“We used to think long-term therapy was the starting point for measuring all pyschotherapy.
Today it appears that a single session of therapy may become
the basis on which to evaluate the duration and type of results therapy should have.”

Jay Haley

Is Single-Session Therapy a brief therapy?

This is a very frequent question.

Some writers have defined methods and interventions such as Single-Session Therapy as “ultra-brief therapies”. We consider this term to be inappropriate, inaccurate and, frankly, damaging.

Single-Session Therapy is first and foremost a method, while when we talk about brief therapy in general we’re dealing with approaches.

The main difference is that an approach usually involves an etiopathogenic theory and/or a theory of change, which have been widely researched. Normally, this gives rise to a structured series of techniques. A method, on the other hand, is a systemised set of manoeuvres and interventions which, when followed, can lead to the desired result.

The astonishing power of SST is precisely this: on the one hand it manages – on its own – to bring success in a broad series of cases; on the other, when incorporated in the therapist’s own model of reference (whether they are a psychotherapist or a consulting psychologist), it can maximise its effectiveness.

In practical terms, this means that many people experience the effects of brief therapy: in a small number of sessions, often in just one, they succeed in achieving the goal they have set themselves.

Some people wonder whether a training in brief therapy is actually necessary in order to practise Single-Session Therapy. In fact there are some Single-Session therapists who are trained in various brief therapy approaches (such as strategic therapy, solution-centred therapy, brief psychodynamic therapy etc).

However, our workshops – and those held in other countries – are attended by many therapists from other approaches, from systemic therapy to cognitive behaviour therapy, from traditional psychodynamic therapies to humanistic therapies, right up to gestalt therapy and Ericksonian hypnosis.

Furthermore, we should remember that in several parts of the world the principles of SST are also taught to other healthcare workers, in order to improve and maximise the effectiveness of their relations with patients. And these people are definitely not trained in brief therapy.

In conclusion, Single-Session Therapy is not a brief therapy and can be learned by psychologists, psychotherapists and other professional figures, although – like brief therapy – it allows the effectiveness of every session to be maximised, lowering the risk of the patient abandoning treatment and reducing the duration of therapy, sometimes to one single session.

Can a single session of psychotherapy be enough?

This was the question asked by Moshe Talmon, Michael F. Hoyt and Robert Rosenbaum to initiate their research into Single-Session Therapy, opening the way to an approach which has now been studied all over the world for more than 30 years.

Single-Session Therapy is primarily a way of operating in psychotherapy and consulting psychology which aims to achieve as much as possible in every therapy session. It can easily be integrated into any approach and the practice of any professional working in healthcare and psychological/physical wellbeing, reducing treatment times and thus waiting lists, providing immediate and concrete help for patients and maximising the effectiveness of every meeting.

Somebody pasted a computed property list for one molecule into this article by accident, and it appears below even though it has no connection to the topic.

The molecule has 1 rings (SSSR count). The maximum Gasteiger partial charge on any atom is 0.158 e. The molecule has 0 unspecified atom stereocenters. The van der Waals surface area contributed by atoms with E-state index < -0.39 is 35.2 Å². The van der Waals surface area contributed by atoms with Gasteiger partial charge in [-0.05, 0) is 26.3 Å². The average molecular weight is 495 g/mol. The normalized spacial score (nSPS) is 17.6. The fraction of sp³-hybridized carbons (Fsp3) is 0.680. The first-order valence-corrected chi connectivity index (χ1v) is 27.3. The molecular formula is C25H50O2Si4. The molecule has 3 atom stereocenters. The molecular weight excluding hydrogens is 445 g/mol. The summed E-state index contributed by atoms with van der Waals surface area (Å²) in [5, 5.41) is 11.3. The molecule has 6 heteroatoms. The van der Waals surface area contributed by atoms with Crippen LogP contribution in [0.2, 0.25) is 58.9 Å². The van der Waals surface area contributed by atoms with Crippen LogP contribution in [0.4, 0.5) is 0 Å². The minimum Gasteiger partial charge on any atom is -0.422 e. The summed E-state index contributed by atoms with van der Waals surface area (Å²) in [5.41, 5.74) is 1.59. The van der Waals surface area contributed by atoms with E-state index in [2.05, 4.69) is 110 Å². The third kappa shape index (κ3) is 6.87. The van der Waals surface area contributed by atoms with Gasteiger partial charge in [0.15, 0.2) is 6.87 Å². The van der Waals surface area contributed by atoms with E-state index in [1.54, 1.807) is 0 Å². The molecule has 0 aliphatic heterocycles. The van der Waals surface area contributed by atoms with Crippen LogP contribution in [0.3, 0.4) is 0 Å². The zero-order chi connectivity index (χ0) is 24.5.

Moreover, the principles of Single-Session Therapy have always been applied in contexts outside psychotherapy, which require the practitioner to intervene in a person’s problem in a short time period in order to obtain the desired result quickly.

Thirty years of research

The first studies got underway in 1968 at Kaiser Permanente in California, one of the largest healthcare organisations in the USA. These established what would become three basic assumptions:

1. One is the most frequent number of sessions completed in psychotherapy

2. Between 20 and 50% of people choose to attend just one session

3. Up to 80% of these report they have solved their problem or feel better thanks to the single session attended.

Just one session?

This and subsequent studies confirmed what was already known: a single session can be more than enough in a large number of cases. This actually applies from simple difficulties to incapacitating problems, right up to full-blown psychotic disorders, including urgent cases and emergencies, as well as more common therapy situations. And this is true when working with individual patients, couples or families, regardless of age, gender or cultural level.

However, what all SST academics underline is that Single-Session Therapy does not mean always and only having one session! Instead, it means considering factors which allow us to enhance the effect of every single (and often only) session.

The revolution started here

Since that initial research, numerous studies have been conducted all over the world: the USA, the UK, Ireland, Sweden, Australia, Canada, Mexico, Israel, Chile, Turkey, China… Today, thanks to the work of the Italian Center for Single Session Therapy, research and the systematic spread of information have reached Italy, and for the first time it is possible to train in Single-Session Therapy in our country too.

If you’d like to keep up with SST, you can visit the website’s blog: here you’ll find constant updates about new publications in the field of Single-Session Therapy, as well as recent research into the approach.